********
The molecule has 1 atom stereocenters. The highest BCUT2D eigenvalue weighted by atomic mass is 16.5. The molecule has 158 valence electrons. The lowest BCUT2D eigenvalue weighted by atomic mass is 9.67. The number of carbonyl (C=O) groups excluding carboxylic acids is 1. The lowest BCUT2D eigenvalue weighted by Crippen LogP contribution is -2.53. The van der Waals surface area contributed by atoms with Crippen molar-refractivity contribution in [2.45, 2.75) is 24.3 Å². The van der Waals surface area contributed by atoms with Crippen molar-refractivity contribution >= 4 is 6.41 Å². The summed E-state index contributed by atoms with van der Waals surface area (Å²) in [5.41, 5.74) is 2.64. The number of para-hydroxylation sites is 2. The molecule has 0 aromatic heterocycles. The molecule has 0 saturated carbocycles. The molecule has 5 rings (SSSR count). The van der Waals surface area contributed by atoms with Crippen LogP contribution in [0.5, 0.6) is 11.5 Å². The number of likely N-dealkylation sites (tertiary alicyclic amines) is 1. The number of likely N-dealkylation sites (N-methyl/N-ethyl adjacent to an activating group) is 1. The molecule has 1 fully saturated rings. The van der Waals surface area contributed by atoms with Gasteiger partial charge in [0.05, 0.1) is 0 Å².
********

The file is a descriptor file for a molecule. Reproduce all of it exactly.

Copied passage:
The molecule has 1 atom stereocenters. The highest BCUT2D eigenvalue weighted by atomic mass is 16.5. The molecule has 158 valence electrons. The lowest BCUT2D eigenvalue weighted by atomic mass is 9.67. The number of carbonyl (C=O) groups excluding carboxylic acids is 1. The lowest BCUT2D eigenvalue weighted by Crippen LogP contribution is -2.53. The van der Waals surface area contributed by atoms with Crippen molar-refractivity contribution in [2.45, 2.75) is 24.3 Å². The van der Waals surface area contributed by atoms with Crippen molar-refractivity contribution >= 4 is 6.41 Å². The summed E-state index contributed by atoms with van der Waals surface area (Å²) in [5.41, 5.74) is 2.64. The number of para-hydroxylation sites is 2. The molecule has 0 aromatic heterocycles. The molecule has 0 saturated carbocycles. The molecule has 5 rings (SSSR count). The van der Waals surface area contributed by atoms with Crippen LogP contribution in [0.5, 0.6) is 11.5 Å². The number of likely N-dealkylation sites (tertiary alicyclic amines) is 1. The number of likely N-dealkylation sites (N-methyl/N-ethyl adjacent to an activating group) is 1. The molecule has 1 fully saturated rings. The van der Waals surface area contributed by atoms with Gasteiger partial charge in [0.05, 0.1) is 0 Å².